Thursday, 8 September 2011

Wryneck, Doncaster, South Yorkshire – Wednesday 7th September 2011

I’d never seen a Wryneck before, so that was stimulus enough to go and see the bird reported at Lakeside, Doncaster, South Yorkshire yesterday. The fact that I’d dipped Wryneck a couple of times before, and in particularly annoying circumstances, meant I was determined to make the trip.

I had the motive, means and opportunity: my wife didn’t need the car, my friend was “working from home” and wanted to come too, and I’d planned leave work early anyway - to go a look for a new pair of binoculars. So, all I needed was for the bird to show…

At 17:45 we arrived on site – at the top of a man-made hill made of extracted soil from the adjacent man-made lake – to join 15 or so other birders. The bird was apparently in the scrub in a small plantation of maybe ten trees on the leeward side of this hill, and viewing was from the path above We learnt that the bird had shown less that 30 minutes earlier. It had been flushed by a jogger, but had shown well at times. Promising.

Unfortunately, it didn’t show soon, and most of the assembled birders, maybe 20+, decided to call it a day by 19:00. In fading light around 19:15 both Secret Twitcher and my friend noticed a small brown bird drop in around the base of a tree. Five pairs of eyes searched the small area for some 20 minutes. Eventually, in the murky twilight, I spotted a movement in the grass.

At first glance it looked like it might be a small rodent, or maybe even a lizard, but the grass just seemed to be writhing. I called the others over. I could just make out a dark jagged pattern, like an exotic snake’s markings, which twisted and bent. Then the bird flicked its longish tail and looked up, seemingly right at me (its eye seemed bigger and bolder than shown in the books), and I knew it was definitely a Wryneck (Jinx torquila).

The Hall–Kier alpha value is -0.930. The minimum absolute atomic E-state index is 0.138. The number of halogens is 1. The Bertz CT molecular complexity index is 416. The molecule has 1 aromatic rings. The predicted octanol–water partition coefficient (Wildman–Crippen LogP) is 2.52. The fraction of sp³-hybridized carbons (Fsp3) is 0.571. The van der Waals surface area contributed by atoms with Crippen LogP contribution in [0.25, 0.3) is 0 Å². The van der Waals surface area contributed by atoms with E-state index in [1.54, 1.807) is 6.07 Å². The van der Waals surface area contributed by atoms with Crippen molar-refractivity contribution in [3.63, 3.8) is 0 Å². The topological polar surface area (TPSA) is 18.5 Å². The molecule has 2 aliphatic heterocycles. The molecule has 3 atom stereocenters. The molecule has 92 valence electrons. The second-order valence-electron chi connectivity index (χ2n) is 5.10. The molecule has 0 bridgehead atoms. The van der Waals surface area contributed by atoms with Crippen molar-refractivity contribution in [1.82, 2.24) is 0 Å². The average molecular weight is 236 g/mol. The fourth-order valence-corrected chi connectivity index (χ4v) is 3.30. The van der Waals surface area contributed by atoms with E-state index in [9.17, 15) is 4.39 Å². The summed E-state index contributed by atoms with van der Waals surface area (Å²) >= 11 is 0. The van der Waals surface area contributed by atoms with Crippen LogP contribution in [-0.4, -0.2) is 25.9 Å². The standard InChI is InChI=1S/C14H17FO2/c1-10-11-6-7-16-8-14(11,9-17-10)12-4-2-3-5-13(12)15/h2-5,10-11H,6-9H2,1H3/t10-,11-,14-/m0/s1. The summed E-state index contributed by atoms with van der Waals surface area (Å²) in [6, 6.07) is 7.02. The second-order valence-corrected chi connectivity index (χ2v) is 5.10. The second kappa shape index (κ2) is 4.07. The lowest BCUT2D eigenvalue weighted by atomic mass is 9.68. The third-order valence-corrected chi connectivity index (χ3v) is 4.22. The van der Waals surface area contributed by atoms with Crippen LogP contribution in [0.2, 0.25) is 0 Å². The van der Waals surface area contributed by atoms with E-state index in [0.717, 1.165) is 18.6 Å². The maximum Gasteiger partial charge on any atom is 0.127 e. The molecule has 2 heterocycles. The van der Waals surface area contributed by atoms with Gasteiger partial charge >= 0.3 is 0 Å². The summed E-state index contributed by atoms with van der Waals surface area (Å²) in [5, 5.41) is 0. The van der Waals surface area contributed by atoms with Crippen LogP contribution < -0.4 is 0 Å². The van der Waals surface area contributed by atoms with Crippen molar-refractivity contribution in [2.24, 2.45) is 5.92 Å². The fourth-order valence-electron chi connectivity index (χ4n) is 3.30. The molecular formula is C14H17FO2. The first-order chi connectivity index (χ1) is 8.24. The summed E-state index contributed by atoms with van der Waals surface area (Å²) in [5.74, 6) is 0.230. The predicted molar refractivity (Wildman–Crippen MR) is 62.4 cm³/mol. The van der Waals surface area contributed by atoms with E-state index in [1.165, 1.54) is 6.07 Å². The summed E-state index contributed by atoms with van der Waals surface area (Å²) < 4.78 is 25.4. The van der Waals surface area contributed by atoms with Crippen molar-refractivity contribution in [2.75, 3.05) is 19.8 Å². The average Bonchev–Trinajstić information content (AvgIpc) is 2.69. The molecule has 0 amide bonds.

Well, that’s what I call cryptic plumage. Lovely shades of light and dark brown with greys and yellows, looking just like drying grass, sandy soil, and fallen leaves. There’s every chance that several of us had seen it earlier, and the bird had just faded into the background. I kept losing it while staring right at it. It had been reported for the first time earlier that day, but could easily have remained hidden for days.

It was smaller than I’d imagined it would be, but then I didn’t see it out in the open. It’s a shame we didn’t get better views, but as it was a lifer for most of us present, I think we were all happy to see it t all. With the trips to the east coast I have planned for this autumn, there’s a decent chance I’ll get to see another this year.

So that takes my British life list to 282, and my British 2011 year list to 199. I have a boat trip around Flamborough Head booked for this Saturday, followed by another day at Spurn, so a Sooty Shearwater or Common Rosefinch will do nicely to tip the year list over 200…

No comments:

Post a Comment